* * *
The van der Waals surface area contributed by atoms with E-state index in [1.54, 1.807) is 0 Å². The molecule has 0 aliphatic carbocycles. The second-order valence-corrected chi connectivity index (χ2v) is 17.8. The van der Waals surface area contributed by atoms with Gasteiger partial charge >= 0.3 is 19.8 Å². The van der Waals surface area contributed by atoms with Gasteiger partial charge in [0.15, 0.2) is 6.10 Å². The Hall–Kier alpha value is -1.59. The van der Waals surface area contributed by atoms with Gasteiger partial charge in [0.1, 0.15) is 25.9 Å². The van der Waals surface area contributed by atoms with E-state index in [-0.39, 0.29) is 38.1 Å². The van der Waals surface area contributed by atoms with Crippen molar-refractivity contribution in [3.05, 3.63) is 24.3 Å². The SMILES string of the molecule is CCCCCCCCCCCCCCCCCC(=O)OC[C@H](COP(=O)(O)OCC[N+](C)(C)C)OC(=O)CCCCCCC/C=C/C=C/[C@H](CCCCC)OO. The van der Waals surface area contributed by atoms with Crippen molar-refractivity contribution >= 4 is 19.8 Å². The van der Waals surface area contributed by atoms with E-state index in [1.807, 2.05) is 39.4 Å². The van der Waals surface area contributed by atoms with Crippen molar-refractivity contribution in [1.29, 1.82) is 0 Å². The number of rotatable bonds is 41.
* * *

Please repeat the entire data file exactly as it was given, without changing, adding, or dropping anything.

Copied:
The van der Waals surface area contributed by atoms with E-state index in [1.54, 1.807) is 0 Å². The molecule has 0 aliphatic carbocycles. The second-order valence-corrected chi connectivity index (χ2v) is 17.8. The van der Waals surface area contributed by atoms with Gasteiger partial charge >= 0.3 is 19.8 Å². The van der Waals surface area contributed by atoms with Gasteiger partial charge in [0.15, 0.2) is 6.10 Å². The Hall–Kier alpha value is -1.59. The van der Waals surface area contributed by atoms with Gasteiger partial charge in [0.1, 0.15) is 25.9 Å². The van der Waals surface area contributed by atoms with E-state index in [-0.39, 0.29) is 38.1 Å². The van der Waals surface area contributed by atoms with Crippen molar-refractivity contribution in [3.05, 3.63) is 24.3 Å². The SMILES string of the molecule is CCCCCCCCCCCCCCCCCC(=O)OC[C@H](COP(=O)(O)OCC[N+](C)(C)C)OC(=O)CCCCCCC/C=C/C=C/[C@H](CCCCC)OO. The van der Waals surface area contributed by atoms with Crippen molar-refractivity contribution >= 4 is 19.8 Å². The van der Waals surface area contributed by atoms with E-state index in [1.807, 2.05) is 39.4 Å². The van der Waals surface area contributed by atoms with Crippen molar-refractivity contribution in [1.29, 1.82) is 0 Å². The number of rotatable bonds is 41.